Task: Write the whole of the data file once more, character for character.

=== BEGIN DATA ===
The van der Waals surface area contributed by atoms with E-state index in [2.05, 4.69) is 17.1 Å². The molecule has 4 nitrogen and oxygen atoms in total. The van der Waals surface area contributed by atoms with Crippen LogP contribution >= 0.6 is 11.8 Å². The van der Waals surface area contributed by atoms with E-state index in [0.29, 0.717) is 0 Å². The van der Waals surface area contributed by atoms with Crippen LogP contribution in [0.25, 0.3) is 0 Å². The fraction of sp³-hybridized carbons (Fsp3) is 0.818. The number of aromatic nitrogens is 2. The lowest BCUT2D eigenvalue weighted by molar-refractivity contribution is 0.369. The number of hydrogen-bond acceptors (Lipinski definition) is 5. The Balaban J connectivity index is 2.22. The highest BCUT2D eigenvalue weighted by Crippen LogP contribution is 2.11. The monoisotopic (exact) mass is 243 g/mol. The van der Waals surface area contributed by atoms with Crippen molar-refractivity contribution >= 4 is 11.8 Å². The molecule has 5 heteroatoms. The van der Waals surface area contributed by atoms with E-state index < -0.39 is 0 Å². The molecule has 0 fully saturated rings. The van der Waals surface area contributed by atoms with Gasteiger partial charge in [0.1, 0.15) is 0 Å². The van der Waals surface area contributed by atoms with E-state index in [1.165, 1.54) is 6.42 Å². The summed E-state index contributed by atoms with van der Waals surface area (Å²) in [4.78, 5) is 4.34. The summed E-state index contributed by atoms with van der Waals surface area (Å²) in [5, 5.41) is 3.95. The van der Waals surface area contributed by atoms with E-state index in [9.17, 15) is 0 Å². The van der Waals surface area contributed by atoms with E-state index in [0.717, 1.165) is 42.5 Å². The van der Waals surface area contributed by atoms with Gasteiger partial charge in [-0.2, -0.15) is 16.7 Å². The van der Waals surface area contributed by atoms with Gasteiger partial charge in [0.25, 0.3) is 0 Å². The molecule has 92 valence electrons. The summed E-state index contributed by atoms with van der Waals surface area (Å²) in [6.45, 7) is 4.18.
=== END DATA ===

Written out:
The van der Waals surface area contributed by atoms with E-state index in [2.05, 4.69) is 17.1 Å². The molecule has 4 nitrogen and oxygen atoms in total. The van der Waals surface area contributed by atoms with Crippen LogP contribution >= 0.6 is 11.8 Å². The van der Waals surface area contributed by atoms with E-state index in [0.29, 0.717) is 0 Å². The van der Waals surface area contributed by atoms with Crippen LogP contribution in [0.25, 0.3) is 0 Å². The fraction of sp³-hybridized carbons (Fsp3) is 0.818. The number of aromatic nitrogens is 2. The lowest BCUT2D eigenvalue weighted by molar-refractivity contribution is 0.369. The number of hydrogen-bond acceptors (Lipinski definition) is 5. The Balaban J connectivity index is 2.22. The highest BCUT2D eigenvalue weighted by Crippen LogP contribution is 2.11. The monoisotopic (exact) mass is 243 g/mol. The van der Waals surface area contributed by atoms with Crippen molar-refractivity contribution >= 4 is 11.8 Å². The molecule has 5 heteroatoms. The van der Waals surface area contributed by atoms with E-state index < -0.39 is 0 Å². The molecule has 0 fully saturated rings. The van der Waals surface area contributed by atoms with Gasteiger partial charge in [0.1, 0.15) is 0 Å². The van der Waals surface area contributed by atoms with E-state index in [1.165, 1.54) is 6.42 Å². The summed E-state index contributed by atoms with van der Waals surface area (Å²) in [4.78, 5) is 4.34. The summed E-state index contributed by atoms with van der Waals surface area (Å²) in [5, 5.41) is 3.95. The van der Waals surface area contributed by atoms with E-state index in [9.17, 15) is 0 Å². The van der Waals surface area contributed by atoms with E-state index in [0.717, 1.165) is 42.5 Å². The van der Waals surface area contributed by atoms with Gasteiger partial charge in [-0.2, -0.15) is 16.7 Å². The van der Waals surface area contributed by atoms with Gasteiger partial charge in [0.25, 0.3) is 0 Å². The molecule has 92 valence electrons. The summed E-state index contributed by atoms with van der Waals surface area (Å²) in [6.45, 7) is 4.18.